1491, New Revelations of the Americas Before Columbus
by Charles C. Mann
I bought this book, hoping to get up on the latest science of what went on here before Europeans showed up. I’d never read a book on the subject before, so my knowledge was restricted to the slim overview I got school Social Studies courses. All of it was boring. All of it completely uninteresting. Later, I learned a little from articles and movies and documentaries – none of it adding up to much. The only anthropology I read on any of the Americas was Ishi: Last of His Tribe, Yanomamo: The Fierce People and a few Marvin Harris books. But even then, I came away with a serious distaste for Central American culture. Harris painted a pretty grim picture of the first American’s cannibalism. And Chagnon, well, let’s just say I wasn’t keen on reading more about them after the violent picture of their culture he painted.
With 1491, I was hoping to have my preconceptions replaced by revelations and my misconceptions wiped out – and I was not disappointed. Trust me, you owe it to yourself to know what was here before. One fifth of the human population of the planet was wiped out when small pox and other diseases spread from the shores where Europeans landed. The pandemics travelled so quickly, most of the deaths occurred without the Americans even setting eyes on a European or knowing they had arrived. Unlike the tales told in incomplete history books and unlike the deliberate genocide pointed to by the survivors, epidemiologists now know that without even partial immunity to these new diseases, it was a disaster waiting to happen. That disaster could have happened when the Vikings landed. It could have happened with more people crossing the Pacific. And it could easily have happened the other way around, American diseases causing an unstoppable pandemic in Europe.
Often what European explorers encountered on their way across the Americas was a few bedraggled people who had managed to survive the collapse of their complex societies – societies whose members had developed specialized skills over thousands of years, and now, with all the tailors dead, the doctors dead, the farming experts dead, the engineers dead, there was no one left to man the machinery of the civilization, as all the supply chains, both of material goods and ideas, were forever broken. It is a tragedy that makes every epidemic, every genocide, every war and every conflict since the last ice age seem small and petty.
I hate those reviews that tell all the good stuff. Just let me say, read this book. I had no idea that the Americas were a far better place than Europe at the time Columbus set foot here. And I don’t mean some Eden of untouched resources. I mean the human world. Better farming practices, far better health, societies that built massive cities, temples and earthen structures because they wanted to, not because they had been enslaved and forced to.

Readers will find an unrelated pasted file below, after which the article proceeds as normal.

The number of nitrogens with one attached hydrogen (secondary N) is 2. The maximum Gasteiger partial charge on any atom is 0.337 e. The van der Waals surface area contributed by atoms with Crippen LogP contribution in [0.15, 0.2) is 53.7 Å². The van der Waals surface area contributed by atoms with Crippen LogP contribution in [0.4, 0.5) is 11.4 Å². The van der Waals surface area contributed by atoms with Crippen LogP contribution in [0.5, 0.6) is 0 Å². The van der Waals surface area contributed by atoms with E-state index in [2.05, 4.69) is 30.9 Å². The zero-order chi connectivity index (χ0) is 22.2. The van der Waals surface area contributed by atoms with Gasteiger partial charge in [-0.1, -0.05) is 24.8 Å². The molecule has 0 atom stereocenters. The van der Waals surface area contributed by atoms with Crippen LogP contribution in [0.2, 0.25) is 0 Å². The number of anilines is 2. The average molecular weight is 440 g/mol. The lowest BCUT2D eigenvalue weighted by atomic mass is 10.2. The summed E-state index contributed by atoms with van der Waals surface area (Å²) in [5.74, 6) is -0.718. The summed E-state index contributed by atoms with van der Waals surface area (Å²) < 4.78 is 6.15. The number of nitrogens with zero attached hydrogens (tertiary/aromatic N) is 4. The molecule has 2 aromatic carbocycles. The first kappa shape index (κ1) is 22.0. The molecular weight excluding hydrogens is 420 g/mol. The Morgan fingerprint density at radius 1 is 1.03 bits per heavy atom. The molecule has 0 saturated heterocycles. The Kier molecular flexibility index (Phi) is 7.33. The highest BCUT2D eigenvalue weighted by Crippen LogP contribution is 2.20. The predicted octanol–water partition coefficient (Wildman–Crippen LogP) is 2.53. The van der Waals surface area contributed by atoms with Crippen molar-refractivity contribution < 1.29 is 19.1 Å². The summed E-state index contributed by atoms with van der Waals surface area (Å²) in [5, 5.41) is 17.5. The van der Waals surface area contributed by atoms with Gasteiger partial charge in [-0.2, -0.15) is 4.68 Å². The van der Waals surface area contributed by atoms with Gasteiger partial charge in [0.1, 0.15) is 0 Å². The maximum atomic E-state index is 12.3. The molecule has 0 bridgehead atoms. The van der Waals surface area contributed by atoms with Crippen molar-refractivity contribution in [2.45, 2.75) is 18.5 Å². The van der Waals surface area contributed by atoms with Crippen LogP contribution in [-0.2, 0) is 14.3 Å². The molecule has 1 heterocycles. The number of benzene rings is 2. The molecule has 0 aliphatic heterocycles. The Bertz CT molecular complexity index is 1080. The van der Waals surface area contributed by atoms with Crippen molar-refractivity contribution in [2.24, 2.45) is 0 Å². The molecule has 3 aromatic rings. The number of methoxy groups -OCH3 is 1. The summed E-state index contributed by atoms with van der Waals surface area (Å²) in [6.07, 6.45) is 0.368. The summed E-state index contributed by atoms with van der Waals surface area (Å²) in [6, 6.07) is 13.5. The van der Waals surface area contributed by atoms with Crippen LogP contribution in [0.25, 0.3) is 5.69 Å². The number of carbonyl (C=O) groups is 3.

Anyway, read this book. It is beautifully written and packed with eye-popping details of life here before Columbus.
Vicars of Christ, The Dark Side of the Papacy
by Peter De Rosa
If you care at all about history or wonder how in heck the Western world got from the Roman Empire to the modern day, you can’t afford to pass up this book. I can’t deny my curiosity came from the lurid side on buying this book. It is addressed to Catholic believers for the most part. But my hopes for the kind of dark-side-of-human-history peep show on par with Suetonius’s Twelve Caesars or Lifton’s The Nazi Doctors were pretty much fulfilled. I got my money’s worth.
Sadly the book is rambling and scatter-brained. When it is trying to be exhaustive, it turns out to be only tedious. The book came out in 1988 and the author spends way too much of the second half talking about John Paul II and the church’s modern troubles with abortion, contraception and celibacy. Still, if you can ignore the True Believer angle there is much ripe fruit in the first half of the book. Most of the popes in history were money-grubbing power-hungry assholes and the book details their racy exploits quite vividly.
What really shocked me was finding out how ingrained antisemitism is in the Catholic church, how institutionalized their hatred of the Jews. Since I haven’t read this sort of history before, I somehow was under the impression that the enemy during the Crusades was Islam. No, it was Jews and dissenting Christians. If the church could have wiped out all Jews forever, they would have thrown the biggest party in history. Thinking Hitler dreamt up his antisemitism would be a mistake. It never would have occurred to him if it weren’t for the thousands of years of history of the church openly, systematically persecuting Jews. The popes led the way and Hitler followed.
I have been a staunch atheist most of my life. I have always resented the attempted brainwashing I received in my youth by an aggressively Catholic father who knew no different than his white European family taught him. Any mention of the church has left a bitter taste in my mouth. But now… Well, let’s just say they are a very large criminal organization, bona fide members of the 1%. For fuck sakes, the very house that Pope Francis currently lives in at the Vatican had a torture chamber in the basement during the Inquisition – which lasted for eight hundred years. Eight hundred years his predecessors were not just OK with torturing and killing women and children in their fucking basement, they were really ticked off when they couldn’t do it anymore.
Despite its many faults, The Vicars of Christ is a great, even monumental book. I strongly recommend it – especially for those who still have a shred of respect for these misogynistic, antisemitic, self-serving killers in pointy hats.